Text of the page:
In Figure 1 we depict a cross-section of the spheroid
through the poles. The point O is the center of the earth. B is the
North Pole. The major (equatorial) axis, OA, of the meridional ellipse
has length , the minor (polar) axis, OB has length . A point on
the ellipse has coordinates
where the angle
is called the *reduced* or *parametric*
latitude. The point is the point on the circumscribing circle (of
radius ) the same distance from the polar axis as P. The angle
is called the *geocentric* latitude.

However, the latitude used in navigation and geodesy is the
*geodetic* or *astronomical* latitude, which is defined to be
the angle between the northerly horizon at P and the polar axis. It is
equal to the angle in Figure 1.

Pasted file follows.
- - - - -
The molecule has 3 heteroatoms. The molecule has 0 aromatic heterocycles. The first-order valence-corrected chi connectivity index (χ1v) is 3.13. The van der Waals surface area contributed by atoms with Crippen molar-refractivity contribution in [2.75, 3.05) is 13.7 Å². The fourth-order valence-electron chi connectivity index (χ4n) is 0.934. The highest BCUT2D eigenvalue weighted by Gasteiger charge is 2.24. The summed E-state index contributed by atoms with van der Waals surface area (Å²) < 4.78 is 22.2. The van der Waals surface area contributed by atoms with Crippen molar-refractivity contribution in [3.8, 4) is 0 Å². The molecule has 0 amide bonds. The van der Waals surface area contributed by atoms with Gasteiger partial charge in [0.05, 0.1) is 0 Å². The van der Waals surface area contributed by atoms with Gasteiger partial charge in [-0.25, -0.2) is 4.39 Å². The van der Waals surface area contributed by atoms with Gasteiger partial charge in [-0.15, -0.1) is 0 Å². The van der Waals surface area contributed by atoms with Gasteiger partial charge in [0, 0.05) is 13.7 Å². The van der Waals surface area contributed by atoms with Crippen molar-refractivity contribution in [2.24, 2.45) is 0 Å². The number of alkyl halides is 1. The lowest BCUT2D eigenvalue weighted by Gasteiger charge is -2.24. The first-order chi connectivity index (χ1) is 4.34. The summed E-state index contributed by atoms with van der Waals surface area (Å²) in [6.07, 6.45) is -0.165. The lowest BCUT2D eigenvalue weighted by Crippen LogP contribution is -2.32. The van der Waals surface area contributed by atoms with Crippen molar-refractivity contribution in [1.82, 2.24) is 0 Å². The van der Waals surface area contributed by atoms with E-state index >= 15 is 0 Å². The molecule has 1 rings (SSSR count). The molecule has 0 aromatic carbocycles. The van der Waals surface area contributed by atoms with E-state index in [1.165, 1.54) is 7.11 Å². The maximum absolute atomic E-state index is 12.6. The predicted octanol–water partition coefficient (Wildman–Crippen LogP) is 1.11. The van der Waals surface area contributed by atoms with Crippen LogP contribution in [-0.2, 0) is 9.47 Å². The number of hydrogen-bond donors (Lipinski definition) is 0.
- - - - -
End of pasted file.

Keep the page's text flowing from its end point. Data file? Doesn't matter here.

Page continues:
Longitude, , is defined in exactly the same way on the spheroid as on the sphere, namely as the angle between the meridian and the prime meridian. We use here the standard convention of North longitudes and East latitudes as positive.

In three dimensional Cartesian coordinates, points on the spheroid have coordinates .

There are alternative ways of specifying the dimensions of the
spheroid other than by its major and minor radii and . The
*flattening*, , is defined by , and the *eccentricity* by
. For the WGS84 spheroid, km and
. The eccentricity and flattening are thus
related by:

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2002-03-21